# Integration by Parts definite integral

• raptik

## Homework Statement

The definite integral of from 0 to 1 of ∫ (r3)dr/sqrt(4+r2)

## Homework Equations

∫udv = uv - ∫vdu

∫du/sqrt(a2 - u2) = arcsin(u/a) + C

∫du/(asqrt(a2 - u2)) = (1/a)arcsec(u/a) + C

## The Attempt at a Solution

because I thought it easier to get it's derivative, rather than integral by making it dv.

du = -r(4+r2)-3/2dr

dv = r3dr
v = (1/4)r4

I've set up the equation as
= uv -∫vdu
= r4/(4(4+r2)1/2) + ∫r3dr/(4+r2)3/2

This seems somewhat similar to the the second equation I put in "Relevant Equations" (where I could put a two in the numerator and multiply the integral by (1/2), but both top and bottom are to the power of 3 (which I don't know how to get rid of. AND the bottom is not a2 - u2 but a2 + u2.

If somebody could please help me understand this I would be greatly appreciative. I'd like to be able to master this type of integration, but I seem to have hit a wall.

It's a LOT easier if you just work it through with the u substitution u=4+r^2.

What about letting u=x^3 and v=1/sqrt(4+r^2): to obtain:
$$\int_{0}^{1}\frac{r^{3}}{\sqrt{4+r^{2}}}dr=\left[ r^{3}\sinh^{-1}(r/2)\right]_{0}^{1}-3\int_{0}^{1}r^{2}\sinh^{-1}(r/2)dr$$

What about letting u=x^3 and v=1/sqrt(4+r^2): to obtain:
$$\int_{0}^{1}\frac{r^{3}}{\sqrt{4+r^{2}}}dr=\left[ r^{3}\sinh^{-1}(r/2)\right]_{0}^{1}-3\int_{0}^{1}r^{2}\sinh^{-1}(r/2)dr$$

but according to integration by parts, 1/sqrt(4+r^2) must be dv not v, if you make u = x^3. Also I did not follow how you got the sinh^{-1}(r/2) if the denominator is (a2 + u2)1/2 not (a2 - u2)1/2

I see what you did for the most part, except that last issue I mentioned. Thnx.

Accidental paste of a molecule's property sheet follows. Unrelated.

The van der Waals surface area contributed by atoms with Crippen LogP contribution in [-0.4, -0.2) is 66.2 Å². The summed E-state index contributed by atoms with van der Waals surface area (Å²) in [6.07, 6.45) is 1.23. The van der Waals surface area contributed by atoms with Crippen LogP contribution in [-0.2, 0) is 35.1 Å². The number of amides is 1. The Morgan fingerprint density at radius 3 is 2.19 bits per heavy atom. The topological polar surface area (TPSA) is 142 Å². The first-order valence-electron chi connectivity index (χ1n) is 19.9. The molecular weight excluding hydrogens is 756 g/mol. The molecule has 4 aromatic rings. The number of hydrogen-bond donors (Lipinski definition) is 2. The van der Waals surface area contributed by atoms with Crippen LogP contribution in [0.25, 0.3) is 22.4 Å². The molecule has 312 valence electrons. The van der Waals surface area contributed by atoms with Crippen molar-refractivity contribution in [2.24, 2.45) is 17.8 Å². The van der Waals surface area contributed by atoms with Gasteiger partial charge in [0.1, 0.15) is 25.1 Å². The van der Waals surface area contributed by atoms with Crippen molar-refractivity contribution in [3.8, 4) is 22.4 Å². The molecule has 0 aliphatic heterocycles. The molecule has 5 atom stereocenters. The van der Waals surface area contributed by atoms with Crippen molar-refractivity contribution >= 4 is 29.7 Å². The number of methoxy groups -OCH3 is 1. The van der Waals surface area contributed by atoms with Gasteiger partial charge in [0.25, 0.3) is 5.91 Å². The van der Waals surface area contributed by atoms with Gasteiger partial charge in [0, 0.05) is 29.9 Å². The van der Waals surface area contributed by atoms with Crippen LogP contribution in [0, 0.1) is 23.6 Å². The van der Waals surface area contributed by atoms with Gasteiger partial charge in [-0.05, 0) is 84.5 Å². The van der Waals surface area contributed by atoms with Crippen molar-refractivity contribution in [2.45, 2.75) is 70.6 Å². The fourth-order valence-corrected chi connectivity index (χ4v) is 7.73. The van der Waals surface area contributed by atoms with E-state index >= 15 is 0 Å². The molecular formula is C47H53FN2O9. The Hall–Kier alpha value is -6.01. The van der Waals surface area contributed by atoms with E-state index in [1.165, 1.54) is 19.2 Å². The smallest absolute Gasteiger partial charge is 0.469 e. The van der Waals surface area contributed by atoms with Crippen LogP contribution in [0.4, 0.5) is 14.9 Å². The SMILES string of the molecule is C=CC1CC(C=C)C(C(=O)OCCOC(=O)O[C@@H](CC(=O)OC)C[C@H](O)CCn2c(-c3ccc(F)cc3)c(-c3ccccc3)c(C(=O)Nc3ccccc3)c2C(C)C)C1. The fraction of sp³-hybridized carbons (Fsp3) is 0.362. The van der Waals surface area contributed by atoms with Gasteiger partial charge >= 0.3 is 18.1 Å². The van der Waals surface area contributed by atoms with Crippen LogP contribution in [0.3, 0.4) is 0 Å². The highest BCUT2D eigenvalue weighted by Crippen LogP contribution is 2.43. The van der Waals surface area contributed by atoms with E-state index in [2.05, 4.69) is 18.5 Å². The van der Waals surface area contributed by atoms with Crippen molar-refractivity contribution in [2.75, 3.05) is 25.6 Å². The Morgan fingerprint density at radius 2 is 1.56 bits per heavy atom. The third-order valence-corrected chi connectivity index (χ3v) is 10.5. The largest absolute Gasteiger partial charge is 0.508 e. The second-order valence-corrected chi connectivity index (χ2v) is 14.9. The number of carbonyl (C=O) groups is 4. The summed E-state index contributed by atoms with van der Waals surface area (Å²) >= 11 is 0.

Okay, look at the integral:
$$\int\frac{dx}{\sqrt{a^{2}+x^{2}}}$$
Use the substitution $$x=a\sinh u$$ and the integral reduces down to:
$$\int du=u=\sinh^{-1}\left(\frac{x}{a}\right)$$
It's a standard integral

but according to integration by parts, 1/sqrt(4+r^2) must be dv not v
That was what hunt_mat meant.

, if you make u = x^3. Also I did not follow how you got the sinh^{-1}(r/2) if the denominator is (a2 + u2)1/2 not (a2 - u2)1/2
That is exactly the point! If it were $\sqrt{a^2- u^2}$, then the integral would be $sin^{-1}(x)$. But because it is "+" rather than "-" it is the hyperbolic rather than regular sine.

I see what you did for the most part, except that last issue I mentioned. Thnx.

## Homework Statement

The definite integral of from 0 to 1 of ∫ (r3)dr/sqrt(4+r2)
...

## The Attempt at a Solution

because I thought it easier to get it's derivative, rather than integral by making it dv.

du = -r(4+r2)-3/2dr

dv = r3dr
v = (1/4)r4

I've set up the equation as
= uv -∫vdu
= r4/(4(4+r2)1/2) + ∫r3dr/(4+r2)3/2

This seems somewhat similar to the the second equation I put in "Relevant Equations" (where I could put a two in the numerator and multiply the integral by (1/2), but both top and bottom are to the power of 3 (which I don't know how to get rid of. AND the bottom is not a2 - u2 but a2 + u2.

If somebody could please help me understand this I would be greatly appreciative. I'd like to be able to master this type of integration, but I seem to have hit a wall.
The integral that resulted when you did integration by parts,

$$\int_{0}^{1}\frac{r^{3}}{(4+r^{2})^{3/2}}dr\,,\$$ is more difficult to integrate than the integral you started with:

$$\int \frac{r^{3}}{(4+r^{2})^{1/2}}dr\,.$$

This suggests reversing the roles of u & v to the extent that you can do that. Integrating $$(4+r^{2})^{-1/2}$$ will result in something with a factor of $$(4+r^{2})^{1/2}$$. In fact, although this is a little unusual, you can pick what you want v to be, then differentiate that to see if the dv which results is usable.

Let $$\textstyle v=(4+r^{2})^{1/2}$$, then $$\textstyle dv=r(4+r^{2})^{-1/2}\, dr\,.$$ This will work out just fine!

Therefore, let $$\textstyle dv=r(4+r^{2})^{-1/2}\,dr\ \ \to\ \ v=(4+r^{2})^{1/2}\,.$$

This leaves $$\textstyle u=r^2\ \ \to\ \ du=2r\,dr,.$$

$$\int u\ dv=\int (r^2)\left(r(4+r^{2})^{-1/2}\right)\,dr$$ $$\text{, and } \int v\ du=2\int (r)\left((4+r^{2})^{1/2}\right)\,dr$$

The integral $$\int r\,(4+r^{2})^{1/2}\,dr$$ is easily evaluated with a simple substitution.